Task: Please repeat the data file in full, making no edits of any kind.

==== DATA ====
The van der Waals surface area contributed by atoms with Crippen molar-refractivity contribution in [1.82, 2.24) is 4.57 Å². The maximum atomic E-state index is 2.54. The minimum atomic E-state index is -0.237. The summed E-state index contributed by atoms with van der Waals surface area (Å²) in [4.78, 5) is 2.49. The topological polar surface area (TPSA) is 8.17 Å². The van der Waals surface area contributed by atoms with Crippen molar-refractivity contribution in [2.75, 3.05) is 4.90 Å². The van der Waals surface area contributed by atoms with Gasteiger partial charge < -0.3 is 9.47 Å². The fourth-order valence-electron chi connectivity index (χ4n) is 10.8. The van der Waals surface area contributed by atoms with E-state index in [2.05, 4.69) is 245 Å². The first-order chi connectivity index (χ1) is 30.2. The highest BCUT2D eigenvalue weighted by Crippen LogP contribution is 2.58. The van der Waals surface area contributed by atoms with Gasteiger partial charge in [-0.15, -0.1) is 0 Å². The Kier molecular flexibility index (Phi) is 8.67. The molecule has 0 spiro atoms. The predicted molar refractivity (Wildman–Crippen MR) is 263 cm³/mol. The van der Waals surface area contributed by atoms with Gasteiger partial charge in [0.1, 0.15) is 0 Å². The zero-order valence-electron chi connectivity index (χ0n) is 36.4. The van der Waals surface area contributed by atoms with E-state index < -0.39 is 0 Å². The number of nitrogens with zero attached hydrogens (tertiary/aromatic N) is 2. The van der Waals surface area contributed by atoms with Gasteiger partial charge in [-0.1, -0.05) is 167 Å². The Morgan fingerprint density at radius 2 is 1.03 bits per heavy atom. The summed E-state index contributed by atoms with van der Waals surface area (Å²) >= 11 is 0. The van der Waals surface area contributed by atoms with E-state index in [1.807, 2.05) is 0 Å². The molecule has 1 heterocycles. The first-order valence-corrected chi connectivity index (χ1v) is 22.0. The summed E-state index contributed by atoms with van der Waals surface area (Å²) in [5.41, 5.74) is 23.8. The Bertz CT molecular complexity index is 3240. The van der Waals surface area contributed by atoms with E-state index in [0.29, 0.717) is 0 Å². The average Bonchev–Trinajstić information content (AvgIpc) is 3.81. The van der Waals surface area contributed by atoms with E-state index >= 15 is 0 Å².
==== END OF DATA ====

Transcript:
The van der Waals surface area contributed by atoms with Crippen molar-refractivity contribution in [1.82, 2.24) is 4.57 Å². The maximum atomic E-state index is 2.54. The minimum atomic E-state index is -0.237. The summed E-state index contributed by atoms with van der Waals surface area (Å²) in [4.78, 5) is 2.49. The topological polar surface area (TPSA) is 8.17 Å². The van der Waals surface area contributed by atoms with Crippen molar-refractivity contribution in [2.75, 3.05) is 4.90 Å². The van der Waals surface area contributed by atoms with Gasteiger partial charge < -0.3 is 9.47 Å². The fourth-order valence-electron chi connectivity index (χ4n) is 10.8. The van der Waals surface area contributed by atoms with E-state index in [2.05, 4.69) is 245 Å². The first-order chi connectivity index (χ1) is 30.2. The highest BCUT2D eigenvalue weighted by Crippen LogP contribution is 2.58. The van der Waals surface area contributed by atoms with Gasteiger partial charge in [-0.15, -0.1) is 0 Å². The Kier molecular flexibility index (Phi) is 8.67. The molecule has 0 spiro atoms. The predicted molar refractivity (Wildman–Crippen MR) is 263 cm³/mol. The van der Waals surface area contributed by atoms with Gasteiger partial charge in [0.1, 0.15) is 0 Å². The zero-order valence-electron chi connectivity index (χ0n) is 36.4. The van der Waals surface area contributed by atoms with E-state index < -0.39 is 0 Å². The number of nitrogens with zero attached hydrogens (tertiary/aromatic N) is 2. The van der Waals surface area contributed by atoms with Gasteiger partial charge in [-0.1, -0.05) is 167 Å². The Morgan fingerprint density at radius 2 is 1.03 bits per heavy atom. The summed E-state index contributed by atoms with van der Waals surface area (Å²) >= 11 is 0. The van der Waals surface area contributed by atoms with E-state index in [1.807, 2.05) is 0 Å². The molecule has 1 heterocycles. The first-order valence-corrected chi connectivity index (χ1v) is 22.0. The summed E-state index contributed by atoms with van der Waals surface area (Å²) in [5.41, 5.74) is 23.8. The Bertz CT molecular complexity index is 3240. The van der Waals surface area contributed by atoms with E-state index in [0.29, 0.717) is 0 Å². The average Bonchev–Trinajstić information content (AvgIpc) is 3.81. The van der Waals surface area contributed by atoms with E-state index >= 15 is 0 Å².